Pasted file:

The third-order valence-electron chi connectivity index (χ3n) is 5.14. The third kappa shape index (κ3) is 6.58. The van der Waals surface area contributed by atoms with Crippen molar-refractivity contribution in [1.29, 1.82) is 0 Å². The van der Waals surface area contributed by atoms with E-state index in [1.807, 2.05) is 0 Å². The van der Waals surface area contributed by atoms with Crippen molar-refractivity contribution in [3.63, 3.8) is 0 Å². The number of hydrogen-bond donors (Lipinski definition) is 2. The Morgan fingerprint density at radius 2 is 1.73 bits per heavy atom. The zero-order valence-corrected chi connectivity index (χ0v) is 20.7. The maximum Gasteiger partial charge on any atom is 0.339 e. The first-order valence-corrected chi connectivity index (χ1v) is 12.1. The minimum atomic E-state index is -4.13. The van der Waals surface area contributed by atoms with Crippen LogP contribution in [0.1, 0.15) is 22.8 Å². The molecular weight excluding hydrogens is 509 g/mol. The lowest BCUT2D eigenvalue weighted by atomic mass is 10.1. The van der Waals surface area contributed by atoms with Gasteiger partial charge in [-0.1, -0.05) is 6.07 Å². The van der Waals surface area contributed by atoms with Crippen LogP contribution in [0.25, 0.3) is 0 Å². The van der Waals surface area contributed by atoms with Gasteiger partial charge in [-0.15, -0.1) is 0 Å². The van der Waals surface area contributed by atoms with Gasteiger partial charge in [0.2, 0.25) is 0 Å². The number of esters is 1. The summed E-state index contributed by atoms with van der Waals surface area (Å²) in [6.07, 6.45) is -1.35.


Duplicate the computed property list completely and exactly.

The third-order valence-electron chi connectivity index (χ3n) is 5.14. The third kappa shape index (κ3) is 6.58. The van der Waals surface area contributed by atoms with Crippen molar-refractivity contribution in [1.29, 1.82) is 0 Å². The van der Waals surface area contributed by atoms with E-state index in [1.807, 2.05) is 0 Å². The van der Waals surface area contributed by atoms with Crippen molar-refractivity contribution in [3.63, 3.8) is 0 Å². The number of hydrogen-bond donors (Lipinski definition) is 2. The Morgan fingerprint density at radius 2 is 1.73 bits per heavy atom. The zero-order valence-corrected chi connectivity index (χ0v) is 20.7. The maximum Gasteiger partial charge on any atom is 0.339 e. The first-order valence-corrected chi connectivity index (χ1v) is 12.1. The minimum atomic E-state index is -4.13. The van der Waals surface area contributed by atoms with Crippen LogP contribution in [0.1, 0.15) is 22.8 Å². The molecular weight excluding hydrogens is 509 g/mol. The lowest BCUT2D eigenvalue weighted by atomic mass is 10.1. The van der Waals surface area contributed by atoms with Gasteiger partial charge in [-0.1, -0.05) is 6.07 Å². The van der Waals surface area contributed by atoms with Crippen LogP contribution in [0.25, 0.3) is 0 Å². The van der Waals surface area contributed by atoms with Gasteiger partial charge in [-0.15, -0.1) is 0 Å². The van der Waals surface area contributed by atoms with Gasteiger partial charge in [0.2, 0.25) is 0 Å². The number of esters is 1. The summed E-state index contributed by atoms with van der Waals surface area (Å²) in [6.07, 6.45) is -1.35.